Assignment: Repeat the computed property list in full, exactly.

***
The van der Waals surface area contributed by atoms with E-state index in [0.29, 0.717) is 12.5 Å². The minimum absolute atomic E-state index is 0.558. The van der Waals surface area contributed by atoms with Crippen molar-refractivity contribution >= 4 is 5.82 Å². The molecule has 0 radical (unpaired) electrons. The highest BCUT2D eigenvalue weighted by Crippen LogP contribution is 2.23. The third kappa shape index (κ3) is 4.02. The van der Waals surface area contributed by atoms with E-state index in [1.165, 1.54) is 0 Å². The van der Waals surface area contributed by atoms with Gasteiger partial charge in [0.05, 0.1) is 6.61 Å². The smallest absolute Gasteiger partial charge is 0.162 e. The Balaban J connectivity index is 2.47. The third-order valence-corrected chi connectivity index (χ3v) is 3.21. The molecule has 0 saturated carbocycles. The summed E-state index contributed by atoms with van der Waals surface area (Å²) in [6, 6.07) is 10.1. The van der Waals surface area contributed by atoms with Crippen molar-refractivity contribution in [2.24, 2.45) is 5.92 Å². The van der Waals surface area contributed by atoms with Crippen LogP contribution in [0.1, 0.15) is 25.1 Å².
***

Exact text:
The van der Waals surface area contributed by atoms with E-state index in [0.29, 0.717) is 12.5 Å². The minimum absolute atomic E-state index is 0.558. The van der Waals surface area contributed by atoms with Crippen molar-refractivity contribution >= 4 is 5.82 Å². The molecule has 0 radical (unpaired) electrons. The highest BCUT2D eigenvalue weighted by Crippen LogP contribution is 2.23. The third kappa shape index (κ3) is 4.02. The van der Waals surface area contributed by atoms with E-state index in [1.165, 1.54) is 0 Å². The van der Waals surface area contributed by atoms with Gasteiger partial charge in [0.05, 0.1) is 6.61 Å². The smallest absolute Gasteiger partial charge is 0.162 e. The Balaban J connectivity index is 2.47. The third-order valence-corrected chi connectivity index (χ3v) is 3.21. The molecule has 0 saturated carbocycles. The summed E-state index contributed by atoms with van der Waals surface area (Å²) in [6, 6.07) is 10.1. The van der Waals surface area contributed by atoms with Crippen molar-refractivity contribution in [2.24, 2.45) is 5.92 Å². The van der Waals surface area contributed by atoms with Crippen LogP contribution in [0.1, 0.15) is 25.1 Å².